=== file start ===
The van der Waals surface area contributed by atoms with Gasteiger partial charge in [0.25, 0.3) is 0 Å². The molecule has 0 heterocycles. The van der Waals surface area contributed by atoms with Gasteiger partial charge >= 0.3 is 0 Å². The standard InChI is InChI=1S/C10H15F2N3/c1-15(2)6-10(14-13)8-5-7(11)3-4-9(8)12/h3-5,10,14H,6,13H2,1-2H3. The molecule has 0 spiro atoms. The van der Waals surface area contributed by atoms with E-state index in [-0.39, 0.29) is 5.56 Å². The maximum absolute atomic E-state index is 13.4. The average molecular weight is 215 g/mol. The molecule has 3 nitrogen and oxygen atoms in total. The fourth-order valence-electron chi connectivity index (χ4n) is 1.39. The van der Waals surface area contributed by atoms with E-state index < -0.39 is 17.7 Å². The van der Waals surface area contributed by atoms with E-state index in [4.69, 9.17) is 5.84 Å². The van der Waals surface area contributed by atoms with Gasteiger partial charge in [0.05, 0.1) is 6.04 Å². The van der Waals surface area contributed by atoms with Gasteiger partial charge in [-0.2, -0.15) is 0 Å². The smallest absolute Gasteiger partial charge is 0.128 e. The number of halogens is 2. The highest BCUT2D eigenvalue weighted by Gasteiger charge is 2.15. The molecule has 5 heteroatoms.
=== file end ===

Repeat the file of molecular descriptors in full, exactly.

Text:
The van der Waals surface area contributed by atoms with Gasteiger partial charge in [0.25, 0.3) is 0 Å². The molecule has 0 heterocycles. The van der Waals surface area contributed by atoms with Gasteiger partial charge >= 0.3 is 0 Å². The standard InChI is InChI=1S/C10H15F2N3/c1-15(2)6-10(14-13)8-5-7(11)3-4-9(8)12/h3-5,10,14H,6,13H2,1-2H3. The molecule has 0 spiro atoms. The van der Waals surface area contributed by atoms with E-state index in [-0.39, 0.29) is 5.56 Å². The maximum absolute atomic E-state index is 13.4. The average molecular weight is 215 g/mol. The molecule has 3 nitrogen and oxygen atoms in total. The fourth-order valence-electron chi connectivity index (χ4n) is 1.39. The van der Waals surface area contributed by atoms with E-state index < -0.39 is 17.7 Å². The van der Waals surface area contributed by atoms with E-state index in [4.69, 9.17) is 5.84 Å². The van der Waals surface area contributed by atoms with Gasteiger partial charge in [0.05, 0.1) is 6.04 Å². The van der Waals surface area contributed by atoms with Gasteiger partial charge in [-0.2, -0.15) is 0 Å². The smallest absolute Gasteiger partial charge is 0.128 e. The number of halogens is 2. The highest BCUT2D eigenvalue weighted by Gasteiger charge is 2.15. The molecule has 5 heteroatoms.